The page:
The two basics of cyber security are: technical controls, which means having all your software fully patched and up to date, as well as using strong, secure passwords; and individual awareness. Businesses today have to be suspicious of just about any incoming – especially unexpected – email. Ensure staff are aware of emails coming in they are not expecting, even from someone they know – it could be an attacker who has stolen their client's email address in order to send out a phishing email. One of the best ways to pass a company's defences is to send a genuine email, but one that has a link in it that will download malware.

Image of data screen with glasses on desk
SME's are at increased risk of cybercrime due to being less aware of the risks - and how to protect themselves

Surveying SMEs can be seen as a weak link in a complex supply chain

Dr Stefanie Frey is managing director at Deutor Cyber Security Solutions in Bern, Switzerland

Many SMEs don't consider themselves important enough to be victims of a cyber attack. We often hear the question, "why me?". And when the attack happens, such businesses will probably be unprepared, because they have not invested enough in security in the first place.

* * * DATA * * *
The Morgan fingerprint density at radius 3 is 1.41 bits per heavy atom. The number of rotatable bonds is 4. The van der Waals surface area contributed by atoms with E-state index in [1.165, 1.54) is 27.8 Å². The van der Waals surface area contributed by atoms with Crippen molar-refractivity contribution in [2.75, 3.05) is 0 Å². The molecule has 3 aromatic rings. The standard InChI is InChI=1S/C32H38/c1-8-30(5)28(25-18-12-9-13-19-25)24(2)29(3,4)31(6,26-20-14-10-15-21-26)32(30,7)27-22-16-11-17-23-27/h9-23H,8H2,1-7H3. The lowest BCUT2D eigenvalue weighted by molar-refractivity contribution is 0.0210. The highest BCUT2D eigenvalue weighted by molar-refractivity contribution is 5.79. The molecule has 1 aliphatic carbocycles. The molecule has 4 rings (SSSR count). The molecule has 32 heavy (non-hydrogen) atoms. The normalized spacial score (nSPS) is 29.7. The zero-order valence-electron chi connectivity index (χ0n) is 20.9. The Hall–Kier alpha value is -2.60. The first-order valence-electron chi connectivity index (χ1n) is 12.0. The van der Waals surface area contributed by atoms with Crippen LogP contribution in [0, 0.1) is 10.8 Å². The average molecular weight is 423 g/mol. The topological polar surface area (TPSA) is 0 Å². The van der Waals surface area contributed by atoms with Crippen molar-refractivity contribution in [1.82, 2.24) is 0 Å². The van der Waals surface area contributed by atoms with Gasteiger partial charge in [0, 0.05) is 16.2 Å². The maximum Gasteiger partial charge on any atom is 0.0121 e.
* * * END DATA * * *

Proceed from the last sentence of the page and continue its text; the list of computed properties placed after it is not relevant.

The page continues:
In today's globalised, digitised and interconnected world, everyone can be the target of cyber criminals. Surveying SMEs in particular can be part of long, complex supply chains, and targeted as the weakest link. For example, a new trend we've observed is where an attacker will threaten to destroy data backups – anything from confidential client payment information to development blueprints – demanding ever-higher ransoms if they are not paid.

It is imperative that SMEs consider cyber security as part of the overall quality management of the business, not just as some expensive technical task. Ensure you have measures in place for the three phases of a cyber attack: before (preventative), during (reactive) and after (stabilisation).

Furthermore, make sure your client contracts are aligned with your security needs, and that your company is fully GDPR-compliant, with all processes and concepts properly documented. In addition, think about taking out a specific cyber security insurance that fits your individual risk profile and business needs.

Employees are often susceptible, so ensure they're well trained

Ken Jones MRICS is a director at Jones Melling in Chester

We act for a range of clients at different stages of the property cycle – whether an acquisition, a tenancy matter or a development scheme – all of which contain commercially sensitive material. If their data was exposed to the wider world, there would be unforeseen financial consequences for both their business and our own. So our IT systems have to be as secure as possible. We do this while complying with GDPR requirements, and within the confines of any confidentiality clauses we may operate under, so it is critical that no data is leaked or lost.